Danganronpa V3: Killing Harmony is a reboot of the cult-classic Danganronpa franchise. The basic idea is this: 16 students are brought to a school and informed that there is only one way out. To escape, a student must successfully murder a classmate and get away with it. After a murder takes place, a “class trial” is held to determine who the culprit is. It is like a darker, weirder version of Phoenix Wright.
To be honest, Killing Harmony feels a lot like the previous games. It is just more Danganronpa. To be fair, there are only so many ways to rethink the franchise’s proven structure. However, by sticking to the core skeleton of the franchise, the developers missed an opportunity to innovate Danganronpa’s basic premises. Perhaps I am just desensitized to Danganronpa’s ridiculousness, but Killing Harmony definitely felt like a retread of most of its predecessor’s central themes. That being said, new players will likely find V3 just as mind-bending as I found my Danganronpa game. Even if veteran players have grown used to the franchise’s tropes, and new players will find a lot of value here.
That being said, there are still some genuinely great parts of the story. Killing Harmony includes several radical plot twists, which triggered my surprise as early as the first chapter. Mid-game, the developers did a great job switching up the in-game environments to keep investigations interesting. The final chapter was particularly bonkers. Although the ending itself was quite surprising, I am still not sure how I feel about it. I won’t talk too much about it here, but it felt like there was a disjunction between the ending and the rest of the game.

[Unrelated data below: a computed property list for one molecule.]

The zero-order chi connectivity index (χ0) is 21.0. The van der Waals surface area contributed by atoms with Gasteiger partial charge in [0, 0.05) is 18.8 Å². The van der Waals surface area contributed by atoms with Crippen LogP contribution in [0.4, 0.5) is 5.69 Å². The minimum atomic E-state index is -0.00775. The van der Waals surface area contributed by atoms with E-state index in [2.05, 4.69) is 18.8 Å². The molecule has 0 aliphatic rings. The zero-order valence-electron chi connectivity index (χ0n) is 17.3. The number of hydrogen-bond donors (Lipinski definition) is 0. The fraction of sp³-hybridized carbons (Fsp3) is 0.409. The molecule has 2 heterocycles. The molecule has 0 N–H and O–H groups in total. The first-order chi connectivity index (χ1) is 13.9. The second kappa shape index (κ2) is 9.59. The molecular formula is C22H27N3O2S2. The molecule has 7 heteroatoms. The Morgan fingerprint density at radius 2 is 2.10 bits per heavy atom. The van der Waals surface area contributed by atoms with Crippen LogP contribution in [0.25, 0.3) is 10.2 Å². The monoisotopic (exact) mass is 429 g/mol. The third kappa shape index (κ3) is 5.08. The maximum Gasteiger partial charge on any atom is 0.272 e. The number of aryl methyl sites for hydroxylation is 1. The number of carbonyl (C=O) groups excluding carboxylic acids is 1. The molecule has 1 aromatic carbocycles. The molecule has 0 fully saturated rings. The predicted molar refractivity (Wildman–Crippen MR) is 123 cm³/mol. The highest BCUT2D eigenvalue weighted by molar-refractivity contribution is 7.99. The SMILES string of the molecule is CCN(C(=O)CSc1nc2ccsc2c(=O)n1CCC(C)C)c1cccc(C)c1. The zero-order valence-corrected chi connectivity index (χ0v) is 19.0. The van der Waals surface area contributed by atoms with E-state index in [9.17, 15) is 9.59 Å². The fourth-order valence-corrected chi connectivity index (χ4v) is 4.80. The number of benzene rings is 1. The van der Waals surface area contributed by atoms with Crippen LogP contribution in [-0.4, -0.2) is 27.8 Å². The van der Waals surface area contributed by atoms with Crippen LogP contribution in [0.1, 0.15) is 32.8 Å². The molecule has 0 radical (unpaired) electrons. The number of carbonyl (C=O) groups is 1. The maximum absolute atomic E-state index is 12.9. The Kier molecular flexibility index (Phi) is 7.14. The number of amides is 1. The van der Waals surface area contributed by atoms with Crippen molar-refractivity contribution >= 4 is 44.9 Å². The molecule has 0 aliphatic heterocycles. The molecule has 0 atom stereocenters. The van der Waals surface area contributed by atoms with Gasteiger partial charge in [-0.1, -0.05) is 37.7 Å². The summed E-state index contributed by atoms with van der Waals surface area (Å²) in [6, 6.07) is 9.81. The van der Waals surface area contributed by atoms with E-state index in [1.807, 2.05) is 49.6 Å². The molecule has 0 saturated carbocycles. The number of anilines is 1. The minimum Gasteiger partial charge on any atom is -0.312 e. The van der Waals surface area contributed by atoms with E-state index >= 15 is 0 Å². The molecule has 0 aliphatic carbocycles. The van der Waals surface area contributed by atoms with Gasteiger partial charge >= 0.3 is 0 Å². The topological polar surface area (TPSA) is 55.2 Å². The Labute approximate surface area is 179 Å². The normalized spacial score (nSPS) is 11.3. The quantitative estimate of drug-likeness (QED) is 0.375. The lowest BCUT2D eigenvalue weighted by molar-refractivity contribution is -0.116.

An especially strong feature of this installment is the development of characters and their relationships. V3 does an excellent job at fostering empathy for nearly each participant, including the perpetrators of the in-game murders. In the previous games, those responsible for the killings were generally (rightly) ostracized. In V3, however, my moral compas felt regularly unmoored. Most deaths in the game were not malicious. It was difficult to root against the perpetrators when the game frequently introduced compelling justifications. Killing Harmony’s characters and interactions might be some of the best in the series.
Nevertheless, some parts of the story were genuinely weird and unsettling – in a bad way. The game went a little overboard on some of the sexual content. I’m no prude. I have no problem with entertainment having adult content if it fits into the story or if it adds value. In V3, however, the sexual references were so frequent and over-the-top that it felt like this dialogue was written by a middle-schooler. There was just some really weird stuff that added very little value to the game; it was distracting at times.
While V3 introduces several new minigames to the franchise, their appeal was varied. I loved the new Vegas-like area that the developers added, which featured several excellent minigames. The new brick-breaking minigame was particularly fun. However, other games – specifically a racing minigame that occurs during the trials – felt both arbitrary and unconstructive. If a minigame fails to introduce key new insights at the trial stage, it shouldn’t be included. Some minigames felt forced and unproductive.
Overall, Killing Harmony is a great new entry in the Danganronpa franchise, but it does little to switch up the series’ core structure. Frequently, V3 felt like it was retreading some of the same tropes of its predecessors. That being said, this entry has its fair share of great content. There were several genuinely shocking plot twists, including an ending that was quite thought-provoking. The characters were strong, as were their relationships. Killing Harmony doesn’t reinvent the wheel, but it is a strong installment for franchise fans and newcomers alike.